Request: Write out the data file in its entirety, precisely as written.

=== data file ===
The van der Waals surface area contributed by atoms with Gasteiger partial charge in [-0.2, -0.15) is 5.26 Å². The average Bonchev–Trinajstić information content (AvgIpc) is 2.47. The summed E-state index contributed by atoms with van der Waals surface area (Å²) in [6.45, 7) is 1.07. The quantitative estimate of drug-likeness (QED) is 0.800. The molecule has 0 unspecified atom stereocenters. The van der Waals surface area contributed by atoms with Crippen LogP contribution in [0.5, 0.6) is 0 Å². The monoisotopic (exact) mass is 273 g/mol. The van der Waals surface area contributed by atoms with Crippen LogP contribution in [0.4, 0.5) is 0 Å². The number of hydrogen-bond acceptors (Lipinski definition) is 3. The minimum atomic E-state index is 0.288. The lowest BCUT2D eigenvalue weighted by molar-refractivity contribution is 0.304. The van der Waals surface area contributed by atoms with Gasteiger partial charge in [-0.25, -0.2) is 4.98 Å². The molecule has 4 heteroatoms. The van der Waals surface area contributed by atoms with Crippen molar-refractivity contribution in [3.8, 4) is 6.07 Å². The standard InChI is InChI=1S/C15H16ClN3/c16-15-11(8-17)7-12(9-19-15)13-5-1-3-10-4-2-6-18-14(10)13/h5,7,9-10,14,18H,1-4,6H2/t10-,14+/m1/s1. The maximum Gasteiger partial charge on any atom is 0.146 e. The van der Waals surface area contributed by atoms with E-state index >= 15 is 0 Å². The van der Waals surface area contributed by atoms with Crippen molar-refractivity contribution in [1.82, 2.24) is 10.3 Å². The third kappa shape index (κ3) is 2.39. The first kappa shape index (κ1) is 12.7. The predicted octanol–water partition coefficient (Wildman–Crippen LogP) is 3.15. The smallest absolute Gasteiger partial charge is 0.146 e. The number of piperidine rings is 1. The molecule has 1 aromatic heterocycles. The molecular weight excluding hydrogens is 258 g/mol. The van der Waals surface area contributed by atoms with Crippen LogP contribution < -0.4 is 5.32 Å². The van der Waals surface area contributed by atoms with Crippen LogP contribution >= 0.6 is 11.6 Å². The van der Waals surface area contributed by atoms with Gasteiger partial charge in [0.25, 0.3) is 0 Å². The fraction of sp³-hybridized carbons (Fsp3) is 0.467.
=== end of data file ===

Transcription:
The van der Waals surface area contributed by atoms with Gasteiger partial charge in [-0.2, -0.15) is 5.26 Å². The average Bonchev–Trinajstić information content (AvgIpc) is 2.47. The summed E-state index contributed by atoms with van der Waals surface area (Å²) in [6.45, 7) is 1.07. The quantitative estimate of drug-likeness (QED) is 0.800. The molecule has 0 unspecified atom stereocenters. The van der Waals surface area contributed by atoms with Crippen LogP contribution in [0.5, 0.6) is 0 Å². The monoisotopic (exact) mass is 273 g/mol. The van der Waals surface area contributed by atoms with Crippen LogP contribution in [0.4, 0.5) is 0 Å². The number of hydrogen-bond acceptors (Lipinski definition) is 3. The minimum atomic E-state index is 0.288. The lowest BCUT2D eigenvalue weighted by molar-refractivity contribution is 0.304. The van der Waals surface area contributed by atoms with Gasteiger partial charge in [-0.25, -0.2) is 4.98 Å². The molecule has 4 heteroatoms. The van der Waals surface area contributed by atoms with Crippen molar-refractivity contribution in [3.8, 4) is 6.07 Å². The standard InChI is InChI=1S/C15H16ClN3/c16-15-11(8-17)7-12(9-19-15)13-5-1-3-10-4-2-6-18-14(10)13/h5,7,9-10,14,18H,1-4,6H2/t10-,14+/m1/s1. The maximum Gasteiger partial charge on any atom is 0.146 e. The van der Waals surface area contributed by atoms with E-state index >= 15 is 0 Å². The van der Waals surface area contributed by atoms with Crippen molar-refractivity contribution in [1.82, 2.24) is 10.3 Å². The third kappa shape index (κ3) is 2.39. The first kappa shape index (κ1) is 12.7. The predicted octanol–water partition coefficient (Wildman–Crippen LogP) is 3.15. The smallest absolute Gasteiger partial charge is 0.146 e. The number of piperidine rings is 1. The molecule has 1 aromatic heterocycles. The molecular weight excluding hydrogens is 258 g/mol. The van der Waals surface area contributed by atoms with Crippen LogP contribution < -0.4 is 5.32 Å². The van der Waals surface area contributed by atoms with Crippen LogP contribution >= 0.6 is 11.6 Å². The van der Waals surface area contributed by atoms with Gasteiger partial charge in [0.25, 0.3) is 0 Å². The fraction of sp³-hybridized carbons (Fsp3) is 0.467.